Non-small-cell lung cancer (NSCLC), which afflicts about 195,000 patients per year, is the top cancer killer in the U.S. Throughout the 1990s and early part of 2000s, standards of care for inoperable forms of the disease involved platinum-doublet cytotoxic therapies in front-line settings followed by single-agent use of docetaxel (Taxotere, Sanofi Aventis) in second-line settings.
Numerous randomized trials evaluating the addition of other cytotoxic compounds on top of these standards of care have had no meaningful impact on the 10-month overall survival rates typically seen with this disease.
Treating all NSCLC with the same brute-force approach may be part of the reason why progress beyond platinum-doublet chemotherapy has often failed. Comprehensive subgroup analysis of completed trials and subsequent execution of prospectively designed confirmatory trials has revealed that not all NSCLC is the same. Demographic considerations such as tumor histology, patient ethnicity, patient gender, smoking history, and, perhaps most importantly, tumor genotype largely predict treatment response.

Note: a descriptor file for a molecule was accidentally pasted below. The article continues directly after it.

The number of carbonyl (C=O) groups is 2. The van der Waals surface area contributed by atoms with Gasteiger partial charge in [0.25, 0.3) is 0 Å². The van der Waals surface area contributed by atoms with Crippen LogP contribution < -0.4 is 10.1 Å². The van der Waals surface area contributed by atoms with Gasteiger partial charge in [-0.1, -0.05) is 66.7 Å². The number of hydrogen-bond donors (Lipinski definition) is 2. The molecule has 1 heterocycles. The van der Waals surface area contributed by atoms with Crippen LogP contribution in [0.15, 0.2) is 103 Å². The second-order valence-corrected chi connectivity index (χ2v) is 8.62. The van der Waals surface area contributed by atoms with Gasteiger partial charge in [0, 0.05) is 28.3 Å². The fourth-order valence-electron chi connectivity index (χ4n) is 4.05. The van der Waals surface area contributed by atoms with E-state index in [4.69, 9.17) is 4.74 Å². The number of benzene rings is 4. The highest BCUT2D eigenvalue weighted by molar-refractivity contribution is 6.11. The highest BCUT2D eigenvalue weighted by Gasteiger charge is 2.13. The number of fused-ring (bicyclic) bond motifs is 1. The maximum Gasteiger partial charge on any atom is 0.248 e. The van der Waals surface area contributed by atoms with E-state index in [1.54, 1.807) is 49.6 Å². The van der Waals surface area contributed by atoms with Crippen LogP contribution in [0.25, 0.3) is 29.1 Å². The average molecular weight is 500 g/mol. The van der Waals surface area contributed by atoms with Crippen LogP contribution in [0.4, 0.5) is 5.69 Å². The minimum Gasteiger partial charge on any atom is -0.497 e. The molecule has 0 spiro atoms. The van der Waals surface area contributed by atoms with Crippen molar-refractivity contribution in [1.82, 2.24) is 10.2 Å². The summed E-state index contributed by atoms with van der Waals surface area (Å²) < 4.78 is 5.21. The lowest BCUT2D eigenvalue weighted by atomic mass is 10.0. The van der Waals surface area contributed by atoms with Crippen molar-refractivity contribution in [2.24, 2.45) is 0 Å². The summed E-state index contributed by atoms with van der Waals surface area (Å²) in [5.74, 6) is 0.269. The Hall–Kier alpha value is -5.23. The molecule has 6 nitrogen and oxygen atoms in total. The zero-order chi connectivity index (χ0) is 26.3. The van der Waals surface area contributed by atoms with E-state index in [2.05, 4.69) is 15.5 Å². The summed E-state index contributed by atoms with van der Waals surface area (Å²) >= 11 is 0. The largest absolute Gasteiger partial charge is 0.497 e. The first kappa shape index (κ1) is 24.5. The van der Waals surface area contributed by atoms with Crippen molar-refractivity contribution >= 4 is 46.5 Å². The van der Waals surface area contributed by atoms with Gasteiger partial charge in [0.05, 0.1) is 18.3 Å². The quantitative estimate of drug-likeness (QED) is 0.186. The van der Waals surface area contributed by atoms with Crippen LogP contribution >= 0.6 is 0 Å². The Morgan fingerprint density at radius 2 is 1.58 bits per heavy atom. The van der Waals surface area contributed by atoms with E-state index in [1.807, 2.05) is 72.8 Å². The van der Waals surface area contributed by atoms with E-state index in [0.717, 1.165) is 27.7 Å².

While histological analysis of tumor biopsies is the standard to guide treatment regimens, a move to tumor genotype analysis is gaining favor—particularly for nonsquamous cell-core biopsies. The days of formulaic and indiscriminate administration of cytotoxic therapy for progressive and inoperable disease are coming to an end.